Eat your way round Chester

Chester Cathedral Refectory

Chester Cathedral Refectory

It’s hard work being a tourist.  You need to eat and drink.

When my mate Richard and I explored Chester recently, we had reasonable coffee in splendid surroundings at the Queen Hotel, directly opposite the railway station:  http://www.feathers.uk.com/premier-queen-hotel.

At lunchtime we had a pit-stop at a branch of Patisserie Valerie on Bridge Street:  http://www.patisserie-valerie.co.uk/chester-cafe.aspx.  This is a dependable food-chain experience, very French – so French, in fact, that I felt compelled to text my Francophone friend John to find out that ‘framboises’ means ‘raspberries’.  It’s a male thing, not liking to ask.

By teatime we’d reached Chester Cathedral.  We both take exception on principle to having to pay admission to a place of worship, but we’re more than happy to pay good money for superb cakes, tea and coffee in the Refectory Caféhttp://www.chestercathedral.com/chester-cathedral-refectory-cafe-opening-hours.htm.

Richard is adept at real-beer research, so by 5pm opening-time we were at the door of The Albion [http://www.albioninnchester.co.uk], where we put away a couple of pints of a beer called Flying Scotsman (“hints of raisiny spiciness and toasty dryness. Fresh, slightly citrus tang with a rich rounded finish” – http://www.caledonianbeer.com/flyingscotsman.htm) while gazing at evocative enamelled advertisements for Colman’s Starch “sold in cardboard boxes”, the Public Benefit Boot Co [http://freepages.genealogy.rootsweb.ancestry.com/~publicbenefit] and one with the reassuring strapline that “Craven ‘A’ will not affect your throat”.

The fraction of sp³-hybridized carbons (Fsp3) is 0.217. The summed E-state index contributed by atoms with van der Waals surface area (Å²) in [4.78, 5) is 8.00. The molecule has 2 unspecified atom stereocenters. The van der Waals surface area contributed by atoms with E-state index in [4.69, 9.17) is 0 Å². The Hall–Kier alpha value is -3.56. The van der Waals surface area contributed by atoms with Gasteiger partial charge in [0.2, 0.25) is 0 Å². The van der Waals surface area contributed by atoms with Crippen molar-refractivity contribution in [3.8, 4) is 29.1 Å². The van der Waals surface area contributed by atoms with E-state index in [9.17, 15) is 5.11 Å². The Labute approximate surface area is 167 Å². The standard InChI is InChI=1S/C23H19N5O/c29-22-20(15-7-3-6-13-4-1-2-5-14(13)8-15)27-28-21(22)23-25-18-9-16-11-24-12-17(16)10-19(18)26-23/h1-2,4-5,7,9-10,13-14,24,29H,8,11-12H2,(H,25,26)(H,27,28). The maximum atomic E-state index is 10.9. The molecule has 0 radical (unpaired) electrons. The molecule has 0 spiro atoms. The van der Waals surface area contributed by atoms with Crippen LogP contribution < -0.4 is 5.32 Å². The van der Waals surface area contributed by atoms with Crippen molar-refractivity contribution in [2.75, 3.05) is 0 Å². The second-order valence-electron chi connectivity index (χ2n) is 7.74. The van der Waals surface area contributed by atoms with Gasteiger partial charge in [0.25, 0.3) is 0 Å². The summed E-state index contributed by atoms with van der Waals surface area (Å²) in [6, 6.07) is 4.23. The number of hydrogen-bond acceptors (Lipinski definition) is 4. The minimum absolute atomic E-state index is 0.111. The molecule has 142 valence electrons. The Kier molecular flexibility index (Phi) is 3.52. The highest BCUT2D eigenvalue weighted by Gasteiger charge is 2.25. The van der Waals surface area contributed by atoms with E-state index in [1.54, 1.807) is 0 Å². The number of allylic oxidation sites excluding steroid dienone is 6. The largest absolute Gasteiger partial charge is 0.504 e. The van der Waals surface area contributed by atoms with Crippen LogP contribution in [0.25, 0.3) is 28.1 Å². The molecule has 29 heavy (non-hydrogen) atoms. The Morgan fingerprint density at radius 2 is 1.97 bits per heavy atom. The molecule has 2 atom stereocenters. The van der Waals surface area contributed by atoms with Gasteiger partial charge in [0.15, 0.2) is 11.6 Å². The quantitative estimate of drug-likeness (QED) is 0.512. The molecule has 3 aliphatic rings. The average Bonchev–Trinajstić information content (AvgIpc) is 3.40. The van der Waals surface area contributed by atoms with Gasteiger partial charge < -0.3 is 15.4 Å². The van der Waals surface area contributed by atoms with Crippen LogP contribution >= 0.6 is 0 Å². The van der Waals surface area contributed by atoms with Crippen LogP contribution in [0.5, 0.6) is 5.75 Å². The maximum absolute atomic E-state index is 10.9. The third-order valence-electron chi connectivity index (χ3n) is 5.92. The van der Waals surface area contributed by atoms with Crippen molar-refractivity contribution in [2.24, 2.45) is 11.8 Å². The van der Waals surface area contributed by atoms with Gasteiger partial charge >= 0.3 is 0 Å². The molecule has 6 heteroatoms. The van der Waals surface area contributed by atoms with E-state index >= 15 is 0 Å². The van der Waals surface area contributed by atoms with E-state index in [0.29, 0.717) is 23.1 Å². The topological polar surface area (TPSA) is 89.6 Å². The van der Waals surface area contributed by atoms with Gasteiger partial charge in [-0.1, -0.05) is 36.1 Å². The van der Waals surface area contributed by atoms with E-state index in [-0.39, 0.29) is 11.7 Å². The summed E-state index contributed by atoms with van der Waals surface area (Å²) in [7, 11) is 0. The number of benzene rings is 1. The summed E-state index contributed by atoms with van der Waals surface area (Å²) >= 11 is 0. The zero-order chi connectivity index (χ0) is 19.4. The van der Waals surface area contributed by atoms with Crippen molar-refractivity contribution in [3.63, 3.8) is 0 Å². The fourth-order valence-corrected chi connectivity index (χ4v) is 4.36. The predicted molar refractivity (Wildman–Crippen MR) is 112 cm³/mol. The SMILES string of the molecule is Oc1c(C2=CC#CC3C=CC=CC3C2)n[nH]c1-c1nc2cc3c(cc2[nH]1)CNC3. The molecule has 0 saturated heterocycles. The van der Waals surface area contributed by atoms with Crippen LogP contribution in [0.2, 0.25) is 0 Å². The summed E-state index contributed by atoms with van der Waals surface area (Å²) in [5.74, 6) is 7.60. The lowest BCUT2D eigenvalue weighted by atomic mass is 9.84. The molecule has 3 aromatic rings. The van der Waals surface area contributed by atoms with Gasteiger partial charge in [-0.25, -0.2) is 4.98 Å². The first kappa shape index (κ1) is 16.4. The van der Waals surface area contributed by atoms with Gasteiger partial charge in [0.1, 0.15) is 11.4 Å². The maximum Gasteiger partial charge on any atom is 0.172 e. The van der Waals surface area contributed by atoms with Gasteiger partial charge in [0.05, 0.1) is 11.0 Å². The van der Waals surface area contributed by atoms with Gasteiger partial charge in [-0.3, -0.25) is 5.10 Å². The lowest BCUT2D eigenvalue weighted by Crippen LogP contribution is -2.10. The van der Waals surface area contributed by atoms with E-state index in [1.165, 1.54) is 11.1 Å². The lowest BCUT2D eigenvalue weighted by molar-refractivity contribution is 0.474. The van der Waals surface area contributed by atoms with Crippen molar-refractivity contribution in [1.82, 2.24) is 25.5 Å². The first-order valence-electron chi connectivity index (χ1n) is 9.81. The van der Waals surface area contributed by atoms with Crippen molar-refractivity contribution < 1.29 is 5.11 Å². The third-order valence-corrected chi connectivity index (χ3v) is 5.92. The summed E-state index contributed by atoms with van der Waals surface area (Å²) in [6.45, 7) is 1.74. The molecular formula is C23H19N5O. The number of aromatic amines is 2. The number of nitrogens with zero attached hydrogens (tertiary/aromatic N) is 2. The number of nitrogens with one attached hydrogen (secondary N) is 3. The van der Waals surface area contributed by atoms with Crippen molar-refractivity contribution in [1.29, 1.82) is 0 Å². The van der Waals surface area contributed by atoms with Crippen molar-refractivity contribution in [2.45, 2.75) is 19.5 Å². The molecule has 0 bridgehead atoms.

For our evening meal we hiked back towards the station to the canal-side Old Harkers Arms [http://www.brunningandprice.co.uk/harkers], named after the chandler whose warehouse became a pub in the late 1980s.  Here we drank Great Orme Celtica (“full of citrus taste and aroma – http://www.greatormebrewery.co.uk/cask_cd.htm) and I ate an excellent steak-and-ale suet pudding.

We saw some buildings too.

The 48-page, A4 handbook for the 2009 Historic Chester tour, with text, photographs, and a reading list, is available for purchase, price £15.00 including postage and packing.  To view sample pages click here.  Please send a cheque, payable to Mike Higginbottom, to 63 Vivian Road, Sheffield, S5 6WJ.

 

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